Friday, November 20, 2020

Andrea D. Steffan - Scientists Establish A Link Between Brain Damage And Religious Fundamentalism

 If there is damage to the prefrontal cortex in an individual then their cognitive flexibility may be impaired. It means that open-mindedness presents a challenge; and since religious fundamentalism involves a strict adherence to a rigid set of beliefs, it would seem like the comfortable option for such an individual.

This is why Dr. Grafman and his team predicted that participants with lesions to this region of the brain would score low on measures of cognitive flexibility and trait openness and high on measures of religious fundamentalism – which they did. These results suggest that damage to the vmPFC (prefrontal cortex region specific to cognitive flexibility) indirectly promotes religious fundamentalism by suppressing both cognitive flexibility and openness.

In conclusion, these findings suggest that impaired functioning in the prefrontal cortex—whether from brain trauma, a psychological disorder, a drug or alcohol addiction, or simply a particular genetic profile—can make an individual susceptible to religious fundamentalism.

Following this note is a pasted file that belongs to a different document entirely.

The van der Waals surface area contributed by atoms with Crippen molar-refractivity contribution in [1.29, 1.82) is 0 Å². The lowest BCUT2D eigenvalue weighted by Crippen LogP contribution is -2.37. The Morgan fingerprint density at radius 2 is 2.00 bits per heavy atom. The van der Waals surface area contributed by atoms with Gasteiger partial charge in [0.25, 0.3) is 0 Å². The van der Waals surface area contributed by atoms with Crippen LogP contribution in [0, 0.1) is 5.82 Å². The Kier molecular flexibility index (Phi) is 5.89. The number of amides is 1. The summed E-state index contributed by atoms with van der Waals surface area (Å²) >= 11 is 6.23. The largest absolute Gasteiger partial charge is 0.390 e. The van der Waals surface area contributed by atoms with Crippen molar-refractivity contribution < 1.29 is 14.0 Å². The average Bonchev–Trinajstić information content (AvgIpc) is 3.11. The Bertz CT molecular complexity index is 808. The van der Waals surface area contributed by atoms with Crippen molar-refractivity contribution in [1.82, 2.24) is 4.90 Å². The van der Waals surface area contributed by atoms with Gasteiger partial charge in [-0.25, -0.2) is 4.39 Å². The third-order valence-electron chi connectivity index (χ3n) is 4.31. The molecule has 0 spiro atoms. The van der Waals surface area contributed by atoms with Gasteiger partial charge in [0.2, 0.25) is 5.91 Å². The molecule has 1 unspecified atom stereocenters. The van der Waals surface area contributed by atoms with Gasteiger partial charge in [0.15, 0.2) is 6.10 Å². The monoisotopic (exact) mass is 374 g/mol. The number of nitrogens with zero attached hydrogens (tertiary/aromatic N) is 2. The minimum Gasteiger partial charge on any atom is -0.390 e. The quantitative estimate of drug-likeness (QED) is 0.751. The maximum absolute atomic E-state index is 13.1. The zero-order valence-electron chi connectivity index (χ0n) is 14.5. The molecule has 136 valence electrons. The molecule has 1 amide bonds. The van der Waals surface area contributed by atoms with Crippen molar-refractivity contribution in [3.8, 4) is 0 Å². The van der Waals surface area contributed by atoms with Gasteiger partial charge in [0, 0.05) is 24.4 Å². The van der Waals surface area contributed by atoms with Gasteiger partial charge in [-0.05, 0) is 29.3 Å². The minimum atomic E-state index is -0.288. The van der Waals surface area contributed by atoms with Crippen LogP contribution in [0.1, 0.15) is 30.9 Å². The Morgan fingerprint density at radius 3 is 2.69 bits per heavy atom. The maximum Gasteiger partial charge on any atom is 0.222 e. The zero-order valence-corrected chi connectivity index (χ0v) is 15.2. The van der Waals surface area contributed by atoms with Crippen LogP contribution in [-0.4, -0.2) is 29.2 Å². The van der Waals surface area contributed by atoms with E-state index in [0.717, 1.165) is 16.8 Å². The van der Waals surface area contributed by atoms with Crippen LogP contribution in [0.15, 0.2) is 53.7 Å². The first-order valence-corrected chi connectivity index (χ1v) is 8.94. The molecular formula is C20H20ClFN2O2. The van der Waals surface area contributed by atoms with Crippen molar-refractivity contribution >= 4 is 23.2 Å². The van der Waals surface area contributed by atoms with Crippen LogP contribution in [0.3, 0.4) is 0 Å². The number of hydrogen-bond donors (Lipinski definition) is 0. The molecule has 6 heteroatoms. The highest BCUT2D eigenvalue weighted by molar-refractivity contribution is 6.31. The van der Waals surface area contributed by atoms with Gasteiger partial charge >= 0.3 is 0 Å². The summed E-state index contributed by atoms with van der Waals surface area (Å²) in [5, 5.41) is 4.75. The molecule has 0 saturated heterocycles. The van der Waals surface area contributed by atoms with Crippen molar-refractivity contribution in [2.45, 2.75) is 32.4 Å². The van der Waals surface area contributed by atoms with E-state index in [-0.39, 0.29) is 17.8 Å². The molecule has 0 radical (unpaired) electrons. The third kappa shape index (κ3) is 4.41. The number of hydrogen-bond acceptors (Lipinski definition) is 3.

Andrea D. Steffan - Scientists Establish A Link Between Brain Damage And Religious Fundamentalism

1 comment:

Tom Hickey said...

I think that a difference between religious traditionalism versus religious liberalism needs to be specified. These are technical terms used in the field of religious studies, sociology, etc. Many "fundamentalists" are traditionalists.

The difference between religious conservatism and religious fanaticism also needs specification. Conflating them is inaccurate and prejudicial.

There are also many subsets in these larger sets that should also be specified.

Otherwise, sloppy thinking.

Moreover, there are liberal "fundamentalists" too is "fundamentalism" is defined as a rigid set of beliefs.

In fact, most people have a rigid set of beliefs on which they operate, at least to some degree.

Thus, a lot of groups would be categorized as quasi-religious "fundamentalist," that includes most so-called liberals in the sense of 18th century Western liberalism as a world view.